On a recent read through the book of Acts, I was startled by the apostles’ boldness. “You killed the Christ,” they told their audience more than once.
The varying responses to this claim are fascinating.
Peter gave his famous sermon at Pentecost which ended with “…this Jesus whom you crucified” (2:36). The response of his listeners? “Now when they heard this they were cut to the heart, and said to Peter and the rest of the apostles, ‘Brothers, what shall we do?’” (2:37). They were cut to the heart. Convicted. And they wanted to know the steps to restoration.
Later, Peter and John made a similarly blunt claim (4:10). Their boldness astonished the religious leaders, who told them not to talk about Jesus anymore (4:18). Shhh. Now, just run along and don’t disturb the peace.
But the apostles didn’t stop being bold, which landed them in prison. “…you intend to bring this man’s blood upon us,” complained the high priest (5:28). But the apostles answered with yet another claim that the leaders had killed Jesus “by hanging on a tree” (5:30). When the council heard this, they were so angry that they wanted to kill the apostles (5:33).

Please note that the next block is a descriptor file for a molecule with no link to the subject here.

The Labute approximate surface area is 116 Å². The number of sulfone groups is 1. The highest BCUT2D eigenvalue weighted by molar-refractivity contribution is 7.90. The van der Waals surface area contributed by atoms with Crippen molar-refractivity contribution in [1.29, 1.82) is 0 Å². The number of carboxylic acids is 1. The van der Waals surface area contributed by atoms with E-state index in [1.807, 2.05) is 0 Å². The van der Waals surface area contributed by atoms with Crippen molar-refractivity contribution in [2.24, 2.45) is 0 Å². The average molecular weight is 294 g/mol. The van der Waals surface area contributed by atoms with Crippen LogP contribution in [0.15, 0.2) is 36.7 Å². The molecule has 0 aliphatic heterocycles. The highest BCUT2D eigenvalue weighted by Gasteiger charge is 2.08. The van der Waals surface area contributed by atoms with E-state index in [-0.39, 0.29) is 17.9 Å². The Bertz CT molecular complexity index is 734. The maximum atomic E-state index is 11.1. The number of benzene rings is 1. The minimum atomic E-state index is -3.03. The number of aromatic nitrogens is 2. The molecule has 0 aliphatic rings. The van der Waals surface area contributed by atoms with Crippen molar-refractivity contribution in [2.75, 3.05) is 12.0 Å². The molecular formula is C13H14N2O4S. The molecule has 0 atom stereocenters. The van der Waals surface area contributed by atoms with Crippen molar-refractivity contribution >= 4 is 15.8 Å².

Then courageous Stephen proclaimed before his accusers, “…the Righteous One, whom you have now betrayed and murdered…” (7:52).
But by now, the religious leaders had had enough. “Now when they heard these things they were enraged, and they ground their teeth at him” (7:54). And then they stoned him to death.
Each time the apostles spoke these words, their hearers had the chance to respond to the burn of the Holy Spirit’s conviction. Some were cut to the heart. Some tried to quench the Spirit’s voice. Some were enraged, gnashed their teeth, and murdered.
What about me? What about you? How do we respond to conviction?
Photo by Henrique Jacob on Unsplash